Sleep Related Topics

Sleep and Wellness
Sleep Apnea
Snoring Is Not Funny
Insomnia
Not Enough Sleep
Narcolepsy
Restless Legs Syndrome (RLS)
What Is Parasomnia?
Sleep and Children
Sleep Hygiene
Sleep Study Procedure (PSG)
CPAP Titration
Actual Sleep Study
Testimonials

Sleep and Wellness


These days we are all looking to improve our quality of life by utilizing many tools.  We spend billions of dollars each year on alternative medicine, from vitamins to herbs, different diet techniques, and other modalities.  In this process, we tend to ignore the real wellness.  This is nothing other than an adequate and well-prepared sleep each night.  Achieving well sleep could cost less and have the real impact in our well-being during the day and during our entire life.  Well sleep is a real wellness.
Sleep has two components:

  1. NREM (non-rapid eye movement) sleep.  This is about 70% of our sleep in adults.  Achieving a good non-REM sleep will have a very positive effect in our physical health and well-being the next day and throughout our life.
  2. REM (rapid eye movement) sleep.  This is about 25% of our sleep in adults.  This sleep, like non-REM sleep, occurs in cycles with different durations throughout the night.  The first REM sleep usually will happen after 90 minutes of sleep and has the shortest duration.  The longest and the richest REM sleep will typically occur in the early morning hours.  During REM sleep, we dream, the brain is very active and almost behaves like an awake functioning brain.  During REM sleep, we may run, fight, scream and have other different activities that could be part of our dreaming.  None of these activities are observed by our bed partner.  During REM sleep, the brain sends special signals to the spinal cord and paralyses almost all our muscle activities, except for diaphragm muscles, which make us breathe.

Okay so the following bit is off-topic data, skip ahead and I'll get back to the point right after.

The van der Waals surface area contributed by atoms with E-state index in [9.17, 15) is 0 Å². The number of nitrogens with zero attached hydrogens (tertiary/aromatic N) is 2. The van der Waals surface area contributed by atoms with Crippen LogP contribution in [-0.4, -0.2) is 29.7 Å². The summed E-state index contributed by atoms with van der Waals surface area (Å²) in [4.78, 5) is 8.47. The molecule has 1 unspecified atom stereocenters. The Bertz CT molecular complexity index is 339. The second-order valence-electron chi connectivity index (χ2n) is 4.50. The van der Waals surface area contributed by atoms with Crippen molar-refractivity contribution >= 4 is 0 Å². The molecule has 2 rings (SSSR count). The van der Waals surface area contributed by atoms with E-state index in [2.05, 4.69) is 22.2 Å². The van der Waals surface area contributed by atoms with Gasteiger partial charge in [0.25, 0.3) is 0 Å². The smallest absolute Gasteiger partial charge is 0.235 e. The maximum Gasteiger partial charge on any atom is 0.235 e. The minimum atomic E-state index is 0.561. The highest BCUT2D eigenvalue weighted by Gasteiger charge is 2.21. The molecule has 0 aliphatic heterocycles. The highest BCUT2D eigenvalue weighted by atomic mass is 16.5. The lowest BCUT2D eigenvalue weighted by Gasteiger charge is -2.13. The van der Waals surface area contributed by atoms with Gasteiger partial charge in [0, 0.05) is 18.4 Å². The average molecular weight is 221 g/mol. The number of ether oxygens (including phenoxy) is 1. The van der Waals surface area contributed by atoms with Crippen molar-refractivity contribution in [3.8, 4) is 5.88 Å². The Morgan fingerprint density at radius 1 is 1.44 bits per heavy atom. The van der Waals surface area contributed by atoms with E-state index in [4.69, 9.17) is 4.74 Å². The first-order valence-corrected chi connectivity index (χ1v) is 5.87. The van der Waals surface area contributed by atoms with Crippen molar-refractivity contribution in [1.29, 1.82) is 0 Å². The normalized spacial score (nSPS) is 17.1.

3. In general, sleep has four to five cycles of REM and non-REM sleep that alternate throughout the night.  The ratio of these two types of sleep cycles changes dramatically from infancy to adulthood.  In the pediatric age group, the REM sleep occupies more than 50% of our sleep and gradually diminishes to about 25% during adulthood.  As the REM sleep decreases in its time, the non-REM sleep increases, and reaches to about 75% of our sleep.
  4. Any disruption in these cycles and the ratios of the sleep can have a major detrimental effect in our mental and physical functions.  It may affect our cardiovascular system, neurological system, and other organs.
  5. Cardiac and stroke attacks usually have some association with sleep, especially if initiated in the early morning hours while we are probably in REM sleep when body goes through major turmoil and changes which can affect our cardiac system, including causing an irregular heart beat, complete cardiac arrest, or affect the blood supply to our brain and causing a stroke.
  6. In children, the lack of a complete sleep process usually has a different outcome.  These could be from attention deficit hyperactivity disorder (ADHD) to inability to function properly during the day.

If we are really concerned and conscientious about our wellness, before taking any vitamins or attempting any other expensive endeavors, we need to focus on our sleep.  We need to try to regulate and obtain an adequate amount of sleep that will play a major role in our well-being and also will play a major role in our longevity.

>> Common Sleep Disorders >> Frequently Asked Questions

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